Black Lives Matter group again draws foes; no arrests reported
PRINEVILLE, Ore. (KTVZ) -- For the third time in recent weeks. Black Lives Matter protesters and counter-protesters faced off in downtown Prineville Saturday afternoon, lining up on opposite sides of Third Street, carrying signs and voicing their views. No arrests were reported.
Concrete barriers lined both sides of the street as a larger police presence, including Prineville and Bend officers, patrolled the street to maintain safety and keep things generally peaceful.
Counter-protesters told NewsChannel 21 they feel Prineville is a welcoming community, and they understand the death of George Floyd in Minneapolis police custody should not have happened.
One woman told me she doesn’t know Prineville to be a community that does not welcome all people.
“I didn’t think we had a problem with that," said Pam Miller. "We have black families, Hispanic families -- we have all kinds of people in our community.
"All of a sudden, they're coming to our community, trying to make us believe that we don’t think black lives matter,” she said.
Siterra Magee and her father came out in support of law enforcement and the community of Prineville.
“Were a community," Magee said. "We go to church together, we go to restaurants together, we support our local businesses. And for them to come here and protest as if we're racist, as if we’re not allowing people to come into our community, is where it's wrong. We want them to know they’re welcome here, but do not ruin our morals.”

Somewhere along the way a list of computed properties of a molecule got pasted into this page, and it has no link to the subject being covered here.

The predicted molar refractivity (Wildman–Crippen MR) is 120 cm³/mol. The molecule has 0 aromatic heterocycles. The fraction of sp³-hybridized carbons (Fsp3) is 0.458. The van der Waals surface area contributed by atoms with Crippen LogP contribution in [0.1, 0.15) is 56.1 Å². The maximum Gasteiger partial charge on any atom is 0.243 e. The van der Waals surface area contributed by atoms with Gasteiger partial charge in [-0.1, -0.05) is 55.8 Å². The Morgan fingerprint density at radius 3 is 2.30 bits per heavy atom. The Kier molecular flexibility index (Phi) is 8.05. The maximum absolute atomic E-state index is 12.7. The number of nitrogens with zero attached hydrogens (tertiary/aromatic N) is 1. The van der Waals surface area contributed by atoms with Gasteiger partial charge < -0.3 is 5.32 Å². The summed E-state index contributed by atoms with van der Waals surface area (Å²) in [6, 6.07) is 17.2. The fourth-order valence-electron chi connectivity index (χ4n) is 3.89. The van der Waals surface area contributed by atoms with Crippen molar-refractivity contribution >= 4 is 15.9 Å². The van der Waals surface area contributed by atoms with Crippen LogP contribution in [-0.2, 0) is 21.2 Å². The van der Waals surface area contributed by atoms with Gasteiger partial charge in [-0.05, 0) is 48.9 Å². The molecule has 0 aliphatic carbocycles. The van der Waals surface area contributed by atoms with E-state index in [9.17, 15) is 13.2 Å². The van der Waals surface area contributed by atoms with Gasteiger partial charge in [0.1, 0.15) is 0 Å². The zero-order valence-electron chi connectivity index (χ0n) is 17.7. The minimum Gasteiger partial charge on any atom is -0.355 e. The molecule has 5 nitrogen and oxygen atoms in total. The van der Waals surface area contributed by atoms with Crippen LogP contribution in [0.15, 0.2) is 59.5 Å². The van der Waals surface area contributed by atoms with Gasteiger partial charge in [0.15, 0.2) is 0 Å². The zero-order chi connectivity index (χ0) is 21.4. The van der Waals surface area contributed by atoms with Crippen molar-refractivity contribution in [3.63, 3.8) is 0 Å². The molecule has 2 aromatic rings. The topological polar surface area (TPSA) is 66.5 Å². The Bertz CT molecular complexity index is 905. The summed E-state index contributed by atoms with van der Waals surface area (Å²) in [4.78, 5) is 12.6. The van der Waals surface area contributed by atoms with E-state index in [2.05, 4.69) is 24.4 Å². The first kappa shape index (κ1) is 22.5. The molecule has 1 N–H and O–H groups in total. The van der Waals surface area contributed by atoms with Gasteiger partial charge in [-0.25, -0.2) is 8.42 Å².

Former Prineville mayor Betty Roppe stood side by side with BLM protesters, and she shared with me that she feels everyone has a right to exercise their freedom of speech.
“Personally, I want equality for all," Roppe said. "So I am more than happy to have them here. The protesters across the street from us, across from these people, I think they have a right to their speech, too. I don’t want to see it get violent. I think it needs to be peaceful, and everyone needs to obey the law.”
No arrests were made this week, unlike the four that occurred last Saturday, and while there were some intense arguments, there was considerably less agitation than seen previously.
Many people both in support of Black Lives Matter and against it exercised their right to openly carry firearms.
Redmond resident Kevin Payne said he brought his gun to help keep the peace.
“I know people on both sides that are protesting for the Black Lives Matter, and I know people over here that are counter-protesting," Payne said. "My main job is to just keep the peace and make sure everyone gets along. Hugs, smiles, handshakes -- try to keep the yelling down, try to keep the violence down.”
Overall, the message that many in both groups can agree on "is that what happened to George Floyd was horrible, horrible. It should have never happened," said Jamie Williams.